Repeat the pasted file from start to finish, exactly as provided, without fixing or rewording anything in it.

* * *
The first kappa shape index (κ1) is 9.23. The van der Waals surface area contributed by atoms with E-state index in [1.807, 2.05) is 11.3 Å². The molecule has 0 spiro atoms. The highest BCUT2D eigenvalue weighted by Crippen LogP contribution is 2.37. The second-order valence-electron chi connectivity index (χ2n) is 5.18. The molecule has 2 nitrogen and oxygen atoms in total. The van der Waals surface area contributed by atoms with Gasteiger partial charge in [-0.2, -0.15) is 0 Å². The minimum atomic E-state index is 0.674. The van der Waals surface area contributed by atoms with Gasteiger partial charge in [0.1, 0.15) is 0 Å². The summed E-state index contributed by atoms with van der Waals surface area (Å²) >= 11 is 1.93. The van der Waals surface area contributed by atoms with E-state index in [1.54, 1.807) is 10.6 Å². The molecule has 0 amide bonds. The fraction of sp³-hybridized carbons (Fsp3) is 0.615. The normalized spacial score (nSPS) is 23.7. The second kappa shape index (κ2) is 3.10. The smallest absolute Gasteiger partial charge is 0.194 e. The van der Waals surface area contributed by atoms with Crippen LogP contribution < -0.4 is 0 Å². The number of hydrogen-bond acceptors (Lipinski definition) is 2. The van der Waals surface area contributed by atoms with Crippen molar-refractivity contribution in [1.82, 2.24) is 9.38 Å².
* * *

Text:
The first kappa shape index (κ1) is 9.23. The van der Waals surface area contributed by atoms with E-state index in [1.807, 2.05) is 11.3 Å². The molecule has 0 spiro atoms. The highest BCUT2D eigenvalue weighted by Crippen LogP contribution is 2.37. The second-order valence-electron chi connectivity index (χ2n) is 5.18. The molecule has 2 nitrogen and oxygen atoms in total. The van der Waals surface area contributed by atoms with Gasteiger partial charge in [-0.2, -0.15) is 0 Å². The minimum atomic E-state index is 0.674. The van der Waals surface area contributed by atoms with Gasteiger partial charge in [0.1, 0.15) is 0 Å². The summed E-state index contributed by atoms with van der Waals surface area (Å²) >= 11 is 1.93. The van der Waals surface area contributed by atoms with E-state index in [1.54, 1.807) is 10.6 Å². The molecule has 0 amide bonds. The fraction of sp³-hybridized carbons (Fsp3) is 0.615. The normalized spacial score (nSPS) is 23.7. The second kappa shape index (κ2) is 3.10. The smallest absolute Gasteiger partial charge is 0.194 e. The van der Waals surface area contributed by atoms with Crippen LogP contribution < -0.4 is 0 Å². The number of hydrogen-bond acceptors (Lipinski definition) is 2. The van der Waals surface area contributed by atoms with Crippen molar-refractivity contribution in [1.82, 2.24) is 9.38 Å².